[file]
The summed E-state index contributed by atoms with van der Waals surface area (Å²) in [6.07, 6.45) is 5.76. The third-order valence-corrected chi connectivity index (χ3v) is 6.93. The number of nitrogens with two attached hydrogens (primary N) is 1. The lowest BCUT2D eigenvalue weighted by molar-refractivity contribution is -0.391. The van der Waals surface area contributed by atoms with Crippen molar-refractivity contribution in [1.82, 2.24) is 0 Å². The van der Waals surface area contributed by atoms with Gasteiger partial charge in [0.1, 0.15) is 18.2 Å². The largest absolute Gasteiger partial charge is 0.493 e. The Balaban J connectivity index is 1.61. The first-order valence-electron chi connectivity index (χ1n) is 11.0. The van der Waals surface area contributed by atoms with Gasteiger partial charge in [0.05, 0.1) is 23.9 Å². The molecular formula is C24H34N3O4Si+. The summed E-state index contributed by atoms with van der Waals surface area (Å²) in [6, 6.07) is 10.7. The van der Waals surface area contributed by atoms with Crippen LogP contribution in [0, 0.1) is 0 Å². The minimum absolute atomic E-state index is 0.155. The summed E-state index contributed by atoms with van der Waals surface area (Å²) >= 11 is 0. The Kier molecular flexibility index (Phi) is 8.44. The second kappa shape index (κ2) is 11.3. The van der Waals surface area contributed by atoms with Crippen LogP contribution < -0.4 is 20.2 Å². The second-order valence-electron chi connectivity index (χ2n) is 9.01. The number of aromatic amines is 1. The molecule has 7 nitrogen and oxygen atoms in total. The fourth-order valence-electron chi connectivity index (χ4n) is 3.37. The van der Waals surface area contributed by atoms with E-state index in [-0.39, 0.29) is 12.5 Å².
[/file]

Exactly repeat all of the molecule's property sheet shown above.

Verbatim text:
The summed E-state index contributed by atoms with van der Waals surface area (Å²) in [6.07, 6.45) is 5.76. The third-order valence-corrected chi connectivity index (χ3v) is 6.93. The number of nitrogens with two attached hydrogens (primary N) is 1. The lowest BCUT2D eigenvalue weighted by molar-refractivity contribution is -0.391. The van der Waals surface area contributed by atoms with Crippen molar-refractivity contribution in [1.82, 2.24) is 0 Å². The van der Waals surface area contributed by atoms with Gasteiger partial charge in [0.1, 0.15) is 18.2 Å². The largest absolute Gasteiger partial charge is 0.493 e. The Balaban J connectivity index is 1.61. The first-order valence-electron chi connectivity index (χ1n) is 11.0. The van der Waals surface area contributed by atoms with Gasteiger partial charge in [0.05, 0.1) is 23.9 Å². The molecular formula is C24H34N3O4Si+. The summed E-state index contributed by atoms with van der Waals surface area (Å²) in [6, 6.07) is 10.7. The van der Waals surface area contributed by atoms with Crippen LogP contribution in [0, 0.1) is 0 Å². The minimum absolute atomic E-state index is 0.155. The summed E-state index contributed by atoms with van der Waals surface area (Å²) >= 11 is 0. The Kier molecular flexibility index (Phi) is 8.44. The second kappa shape index (κ2) is 11.3. The van der Waals surface area contributed by atoms with Crippen LogP contribution < -0.4 is 20.2 Å². The second-order valence-electron chi connectivity index (χ2n) is 9.01. The number of aromatic amines is 1. The molecule has 7 nitrogen and oxygen atoms in total. The fourth-order valence-electron chi connectivity index (χ4n) is 3.37. The van der Waals surface area contributed by atoms with E-state index in [-0.39, 0.29) is 12.5 Å².